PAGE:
When was the last time you gave your online fundraising content a bit of TLC? Between ticketing system integrations, upselling ancillary items and making sure show content is just right, we can be a bit guilty of neglecting online fundraising content. But your website is a great place to share your case for support with existing and potential donors.
Blackbaud’s 2017 Charitable Giving Report found that online giving for the arts and cultural sector in the US grew by 17.2% in 2017 compared with 2016, despite a very small decline in overall giving. This shows that more donors are choosing to donate and engage with arts organisations online.
So why don’t we put more effort into our online fundraising pages?
Working with the Marketing team
Traditionally, the Marketing team are the gatekeepers of the organisation’s website. They will be responsible for the branding, content and keeping the website up to date.
This means fundraising is sometimes an afterthought, rather than a significant part of the website. It also means there can be challenges with securing budget for developing online fundraising campaigns and content.
But we’ve seen organisations take a collaborative approach, and the results are cohesive messaging across the site and more donors. By combining data and creativity, and making the most of the skills in your Fundraising and Marketing teams you can get great results from your fundraising pages online – which directly translates into more donations and highly engaged, loyal audiences.
Whether it’s year-round or special one-off campaigns, a combination of data and creativity gets some great results and can really make your fundraising pages stand out.
The Data Driven Approach
Most organisations have some standard pages that talk about their fundraising activity as a whole and offer the opportunity for people to get involved. There’s a huge amount of data available telling you how your audiences and donors are engaging with these pages.
We’re working with Town Hall Symphony Hall in Birmingham to refine their fundraising pages based on the data available in Google Analytics and Spektrix. We’ve focused on page visits, bounce rate and income. These KPIs tell us how people are engaging with the pages, and what income these pages are generating.
We found that most people visiting the Join & Support section were interested in becoming a member or supporting as an individual.
The previous structure was trying to cater for lots of different people - individuals, trusts and foundations and businesses. However, when we interrogated the data, we found that very few people were viewing the Businesses and Trust and Foundation pages. So, we’ve moved these sections, simplifying the page and offering a clear call to action.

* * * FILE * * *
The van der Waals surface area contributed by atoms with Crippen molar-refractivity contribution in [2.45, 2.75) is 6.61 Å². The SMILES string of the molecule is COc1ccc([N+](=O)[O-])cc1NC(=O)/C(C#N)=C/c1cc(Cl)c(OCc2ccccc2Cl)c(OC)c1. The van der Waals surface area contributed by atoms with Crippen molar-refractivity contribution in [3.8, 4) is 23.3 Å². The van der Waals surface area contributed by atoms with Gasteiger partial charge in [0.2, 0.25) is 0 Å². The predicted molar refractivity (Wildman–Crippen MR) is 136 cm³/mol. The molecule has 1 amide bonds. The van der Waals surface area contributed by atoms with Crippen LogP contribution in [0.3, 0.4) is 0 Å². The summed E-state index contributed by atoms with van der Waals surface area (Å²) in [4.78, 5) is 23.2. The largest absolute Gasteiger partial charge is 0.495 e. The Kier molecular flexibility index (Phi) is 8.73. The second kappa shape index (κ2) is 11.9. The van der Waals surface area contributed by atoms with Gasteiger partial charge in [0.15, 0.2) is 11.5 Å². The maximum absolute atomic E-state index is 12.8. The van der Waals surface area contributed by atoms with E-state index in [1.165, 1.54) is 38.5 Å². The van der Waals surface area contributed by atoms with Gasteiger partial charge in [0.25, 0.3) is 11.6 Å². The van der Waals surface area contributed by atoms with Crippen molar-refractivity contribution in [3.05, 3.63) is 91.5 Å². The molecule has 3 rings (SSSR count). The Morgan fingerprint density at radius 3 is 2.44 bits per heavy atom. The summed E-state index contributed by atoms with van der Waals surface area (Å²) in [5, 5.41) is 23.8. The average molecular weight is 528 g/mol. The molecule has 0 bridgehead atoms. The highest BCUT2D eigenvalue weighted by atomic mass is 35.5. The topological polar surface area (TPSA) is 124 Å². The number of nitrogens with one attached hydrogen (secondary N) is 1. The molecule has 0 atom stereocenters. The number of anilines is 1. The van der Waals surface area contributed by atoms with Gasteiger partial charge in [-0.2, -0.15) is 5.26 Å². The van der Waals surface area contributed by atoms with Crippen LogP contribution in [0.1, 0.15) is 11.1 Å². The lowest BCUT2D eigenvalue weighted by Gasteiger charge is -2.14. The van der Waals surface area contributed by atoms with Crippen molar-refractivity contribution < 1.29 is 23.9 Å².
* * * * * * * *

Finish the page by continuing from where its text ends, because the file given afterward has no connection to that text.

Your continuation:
As well as a Join & Support section, THSH also had a stand alone Donate page. We looked at the number of people visiting and making donations through this page. Whilst not many people were visiting this page, the average value per visit is £0.68 - not a bad return on investment.
To improve this, we’ve restyled the homepage, designing in a stronger call to action. We’ve also combined the Donate and Join & Support pages – streamlining the site, making it easier for customers who want to donate to do just that. We’ll be working with THSH to carefully monitor the new call to action, testing and refining this to get the best results.
Using your creativity
Whilst static pages should be clear and cater to the audience, a short term Christmas campaign is a great opportunity to share something new and exciting with your existing donors, and attract new donors who might not have yet been enticed by your standard pages. Last year we worked with Scottish Ballet to create a microsite for their Christmas fundraising campaign.
The team at Scottish Ballet were keen to tie the campaign and imagery to the Christmas show - The Nutcracker. Inspired by the stunning set design, the team wanted to offer donors the opportunity to sponsor a Christmas bauble.
Turning this idea into a functioning donor journey which could process donations, record dedications and be intuitive and exiting to use was a challenge (but we do love a good challenge!). We took the set design, and turned this into an interactive page:
Visitors to the site could hover over sponsored baubles to see the dedication other donors had left, and select their own baubles and make a donation.
Scottish Ballet used a combination of creativity and our tech know-how to build an exciting online fundraising campaign. The result was 137 donations, with 27% taking place online. The average online donation was 11% higher than the average phone/counter donation.
Collaboration makes it all possible
Both THSH and Scottish Ballet embrace collaboration, with both the marketing and fundraising teams working closely together to build the best online experience for potential donors. And of course, both organisations are making the most of our skills here at Supercool; from data analysis through to finding smart digital solutions.